Everyone called her Cleo. A Visayan, she was born in Bacolod City, the City of Smiles and capital of Negros Occidental. Growing up on the next island over (the capital city of Cebu), Cleo was the only child of Adela, a public school teacher in Cebu City, and a U.S. serviceman from New Jersey of Italian-American descent. He was stationed in Bacolod City near the tail end of that city’s liberation during the Japanese American War of World War II. He fought with U.S. allied forces and Filipino guerillas to free Bacolod City from Japanese occupation on May 1945. He resided there until the early 1950s.

A mestiza beauty, a Filipino of mixed ancestry, Cleo had fair skin in a country where the natural color tends to be dark brown. She was so ethnically different from other Filipinos girls, even her own kin on the mother’s side, that growing up she had faced identity conflicts. She was not an American, and she did not come from a well-off family (a common stereotype of Spanish or American mestizos among Filipinos), but she did not look indigenous either. Her childhood alienation was made worse by a profound sense of abandonment. Her Italian American father, who signed her birth certificate, deserted her mother, who in turn (because of those repressive religious times and social mores) felt she had no choice but to leave Mom in the care of her sisters. For years Cleo assumed that her own mother was a benevolent aunt.

Vivacious, strong-willed, blessed with a cariñosa smile, Cleo was a gutsy and unconventional Filipina. Raising four children as a single mother, as well as taking care of her own mother who lived with us in Manila, she was our family’s breadwinner. She sold jewelry. She ran a garment-making business. Her beauty queen looks led to modeling gigs for hotels and fashion designers. She appeared in television and radio commercials. She played small parts in Philippine movies, usually directed by Emmanuel H. Borlaza Jr. and starring Vilma Santos. At one point we enjoyed the spectacle of sitting in front of the TV at 6:30 every night and looking out for Mom in her recurring role in a fantasy TV series. Dressed like Wonder Woman in a skimpy red outfit and a gold crown on her head, Cleo played the part of an Amazon princess, the sister of Queen Sheba.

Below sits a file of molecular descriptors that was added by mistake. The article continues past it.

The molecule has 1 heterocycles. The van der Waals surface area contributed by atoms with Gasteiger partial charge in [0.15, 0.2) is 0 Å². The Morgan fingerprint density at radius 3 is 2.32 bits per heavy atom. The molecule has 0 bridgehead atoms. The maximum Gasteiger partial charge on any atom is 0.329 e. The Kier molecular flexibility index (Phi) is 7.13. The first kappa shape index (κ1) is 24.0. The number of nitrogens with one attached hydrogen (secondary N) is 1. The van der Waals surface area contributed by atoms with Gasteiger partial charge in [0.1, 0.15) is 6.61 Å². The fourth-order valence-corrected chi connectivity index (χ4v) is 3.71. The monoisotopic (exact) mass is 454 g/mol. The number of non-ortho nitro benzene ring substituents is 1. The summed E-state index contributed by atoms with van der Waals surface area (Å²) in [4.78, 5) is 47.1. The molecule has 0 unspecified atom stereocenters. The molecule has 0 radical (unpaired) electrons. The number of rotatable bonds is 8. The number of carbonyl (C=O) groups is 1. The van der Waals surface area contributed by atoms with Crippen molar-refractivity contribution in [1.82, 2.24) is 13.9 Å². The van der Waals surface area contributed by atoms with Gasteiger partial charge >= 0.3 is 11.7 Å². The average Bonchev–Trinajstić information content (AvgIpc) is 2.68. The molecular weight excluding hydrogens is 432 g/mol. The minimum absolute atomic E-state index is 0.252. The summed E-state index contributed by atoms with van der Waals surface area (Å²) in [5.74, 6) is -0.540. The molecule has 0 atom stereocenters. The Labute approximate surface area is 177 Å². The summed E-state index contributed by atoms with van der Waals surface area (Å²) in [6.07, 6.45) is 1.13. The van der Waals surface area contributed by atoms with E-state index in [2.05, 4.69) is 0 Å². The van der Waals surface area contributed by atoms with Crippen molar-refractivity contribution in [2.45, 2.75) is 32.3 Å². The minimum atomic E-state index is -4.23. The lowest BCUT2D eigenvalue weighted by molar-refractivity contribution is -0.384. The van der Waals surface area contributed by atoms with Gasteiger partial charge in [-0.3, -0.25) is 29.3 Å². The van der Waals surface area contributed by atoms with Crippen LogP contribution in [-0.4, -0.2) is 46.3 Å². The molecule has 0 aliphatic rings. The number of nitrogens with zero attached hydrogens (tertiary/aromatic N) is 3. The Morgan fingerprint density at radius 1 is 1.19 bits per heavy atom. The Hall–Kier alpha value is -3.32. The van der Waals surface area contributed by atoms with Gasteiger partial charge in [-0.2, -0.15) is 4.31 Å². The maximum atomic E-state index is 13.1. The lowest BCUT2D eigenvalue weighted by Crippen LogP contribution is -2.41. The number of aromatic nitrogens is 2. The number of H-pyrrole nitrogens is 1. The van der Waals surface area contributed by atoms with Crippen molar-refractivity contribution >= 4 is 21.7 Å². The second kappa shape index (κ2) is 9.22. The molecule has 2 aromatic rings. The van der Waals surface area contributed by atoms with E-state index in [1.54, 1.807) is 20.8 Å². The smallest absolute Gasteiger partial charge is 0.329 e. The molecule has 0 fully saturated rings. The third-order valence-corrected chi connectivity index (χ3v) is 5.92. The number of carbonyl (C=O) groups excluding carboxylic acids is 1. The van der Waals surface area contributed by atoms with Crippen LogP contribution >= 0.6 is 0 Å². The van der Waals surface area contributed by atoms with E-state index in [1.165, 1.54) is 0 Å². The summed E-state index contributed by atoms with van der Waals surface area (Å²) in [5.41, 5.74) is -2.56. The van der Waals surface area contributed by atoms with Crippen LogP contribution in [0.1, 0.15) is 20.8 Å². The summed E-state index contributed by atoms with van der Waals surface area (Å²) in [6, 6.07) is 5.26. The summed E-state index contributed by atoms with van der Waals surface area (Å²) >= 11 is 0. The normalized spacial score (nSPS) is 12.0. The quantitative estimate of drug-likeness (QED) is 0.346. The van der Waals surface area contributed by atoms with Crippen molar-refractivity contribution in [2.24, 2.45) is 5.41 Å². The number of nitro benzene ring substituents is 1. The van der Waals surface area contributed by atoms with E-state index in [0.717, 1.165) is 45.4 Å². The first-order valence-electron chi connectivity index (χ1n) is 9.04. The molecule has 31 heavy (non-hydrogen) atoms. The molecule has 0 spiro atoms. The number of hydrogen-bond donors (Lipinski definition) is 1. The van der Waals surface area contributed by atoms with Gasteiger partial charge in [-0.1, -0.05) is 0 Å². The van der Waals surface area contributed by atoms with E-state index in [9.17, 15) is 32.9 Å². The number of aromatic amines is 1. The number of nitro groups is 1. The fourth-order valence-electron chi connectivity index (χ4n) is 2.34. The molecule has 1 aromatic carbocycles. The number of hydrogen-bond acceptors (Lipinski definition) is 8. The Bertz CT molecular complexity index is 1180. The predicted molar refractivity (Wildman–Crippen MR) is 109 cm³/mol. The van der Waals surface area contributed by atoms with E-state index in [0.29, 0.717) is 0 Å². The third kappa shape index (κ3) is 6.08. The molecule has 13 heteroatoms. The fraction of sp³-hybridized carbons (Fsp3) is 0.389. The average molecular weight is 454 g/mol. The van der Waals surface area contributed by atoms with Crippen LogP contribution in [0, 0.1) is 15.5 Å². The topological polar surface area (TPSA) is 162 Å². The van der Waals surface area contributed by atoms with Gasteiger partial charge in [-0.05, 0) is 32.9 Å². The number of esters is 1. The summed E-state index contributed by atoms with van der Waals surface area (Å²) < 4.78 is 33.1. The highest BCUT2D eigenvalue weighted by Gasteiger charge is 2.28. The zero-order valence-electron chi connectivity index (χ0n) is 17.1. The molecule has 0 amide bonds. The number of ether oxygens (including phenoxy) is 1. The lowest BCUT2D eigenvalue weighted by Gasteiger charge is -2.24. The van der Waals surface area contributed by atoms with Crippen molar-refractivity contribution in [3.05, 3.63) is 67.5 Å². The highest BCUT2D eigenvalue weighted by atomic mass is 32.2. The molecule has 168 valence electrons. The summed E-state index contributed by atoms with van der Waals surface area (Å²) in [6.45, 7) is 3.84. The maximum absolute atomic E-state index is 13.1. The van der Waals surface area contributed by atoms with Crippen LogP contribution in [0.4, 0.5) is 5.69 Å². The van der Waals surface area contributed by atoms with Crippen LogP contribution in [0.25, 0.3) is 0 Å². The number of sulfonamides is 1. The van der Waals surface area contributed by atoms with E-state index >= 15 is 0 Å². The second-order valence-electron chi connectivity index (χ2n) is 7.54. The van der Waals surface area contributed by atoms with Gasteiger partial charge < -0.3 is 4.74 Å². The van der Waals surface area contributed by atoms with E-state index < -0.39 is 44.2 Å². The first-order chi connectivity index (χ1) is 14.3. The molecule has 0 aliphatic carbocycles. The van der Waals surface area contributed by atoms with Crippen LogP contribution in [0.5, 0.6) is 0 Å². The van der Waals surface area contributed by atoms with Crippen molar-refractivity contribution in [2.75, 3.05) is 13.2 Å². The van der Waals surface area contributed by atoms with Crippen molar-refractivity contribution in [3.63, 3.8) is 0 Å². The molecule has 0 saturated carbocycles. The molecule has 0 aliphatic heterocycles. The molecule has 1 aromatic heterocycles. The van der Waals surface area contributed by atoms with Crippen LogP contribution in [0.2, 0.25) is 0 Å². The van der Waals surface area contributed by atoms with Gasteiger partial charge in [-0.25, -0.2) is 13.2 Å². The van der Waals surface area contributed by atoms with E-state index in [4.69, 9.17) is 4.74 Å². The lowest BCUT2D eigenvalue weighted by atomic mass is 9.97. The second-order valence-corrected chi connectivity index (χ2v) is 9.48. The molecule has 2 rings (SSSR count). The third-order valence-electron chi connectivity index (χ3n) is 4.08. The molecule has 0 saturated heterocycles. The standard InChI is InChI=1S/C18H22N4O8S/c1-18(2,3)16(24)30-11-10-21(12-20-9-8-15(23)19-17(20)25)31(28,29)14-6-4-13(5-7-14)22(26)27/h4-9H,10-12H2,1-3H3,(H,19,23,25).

NEXT: How Mama reinvented herself in America

Randy Gener is the Nathan Award–winning editor, writer and artist in New York City. He is the dramaturge of “Noli Me Tangere: The Opera” and the organizer/curator of Filipino Mundo-NYC, a MeetUp group of young professionals and visual/performing artists.

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  1. […] CALIFORNIA |  “A Song for My Mother,” a two-part personal essay I published in The FilAm, won the 2013 Plaridel Award for […]

  2. […] family of online publications, Randy Gener, garnered the Editorial Essay Award, in his entry “A Song for my Mother.” Unable to travel from the East Coast, Gener sent a message to the awards committee: “May this […]

  3. […] the Plaridel Awards judges gave Gener “top scores” for his two-part personal essay, “A Song for My Mother,” which he published in The FilAm on May 24, 2013. An honorable mention for for outstanding […]